The city of Philadelphia has announced plans to invest $1.6 billion in managing and treating storm water with "green" solutions, namely rain gardens, green roofs, tree plantings, rain harvesting barrels and porous pavers.
"This is the most significant use of green infrastructure I've seen in the country, the largest scale I've seen," Jon Capacasa, regional director of water protection for the U.S. Environmental Protection Agency (EPA), told The Philadelphia Inquirer. "We commend Philadelphia for breaking the ice."
The plan--totaling 3,369 printed pages--is theoretically workable, according to Natural Resources Defense Council water expert Nancy Stoner. "It's the scaling up that's new," she said to the newspaper. "That's what's really exciting."
City officials have been working on the plan for about 12 years. They ruled out separating the city's combined storm water and sanitary sewer lines early on; the option was too expensive. Major sewage plant expansions and constructing massive underground tunnels, the next options considered, were deemed inefficient and costly.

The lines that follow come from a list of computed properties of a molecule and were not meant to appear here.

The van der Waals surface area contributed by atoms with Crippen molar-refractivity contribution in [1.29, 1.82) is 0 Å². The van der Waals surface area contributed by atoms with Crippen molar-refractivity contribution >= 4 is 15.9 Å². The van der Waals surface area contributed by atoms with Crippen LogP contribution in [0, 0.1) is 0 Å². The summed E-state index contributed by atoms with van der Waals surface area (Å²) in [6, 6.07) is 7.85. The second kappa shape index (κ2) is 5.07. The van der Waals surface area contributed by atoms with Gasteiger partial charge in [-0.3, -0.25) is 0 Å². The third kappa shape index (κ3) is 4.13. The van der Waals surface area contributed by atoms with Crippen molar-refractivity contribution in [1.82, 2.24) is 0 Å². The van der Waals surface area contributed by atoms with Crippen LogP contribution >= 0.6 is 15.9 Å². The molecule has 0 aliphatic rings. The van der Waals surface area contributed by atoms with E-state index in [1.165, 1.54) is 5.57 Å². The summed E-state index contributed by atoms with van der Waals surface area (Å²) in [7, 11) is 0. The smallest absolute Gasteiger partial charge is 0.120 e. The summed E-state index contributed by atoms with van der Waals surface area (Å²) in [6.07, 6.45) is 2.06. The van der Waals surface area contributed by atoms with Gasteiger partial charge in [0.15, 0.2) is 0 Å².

The newly proposed green infrastructure proposal would raise rates a bit, but it would also attract grants and private investment. City officials estimate that this plan would reduce overflows by 80%, but the EPA has expressed that it wants Philadelphia to demonstrate an 85% reduction.
For more information, visit www.philly.com/inquirer/front_page/20090927_breaking_ground_with_a__1_6_billion_plan_to_tame_water.html?viewall=y.
Source: The Philadelphia Inquirer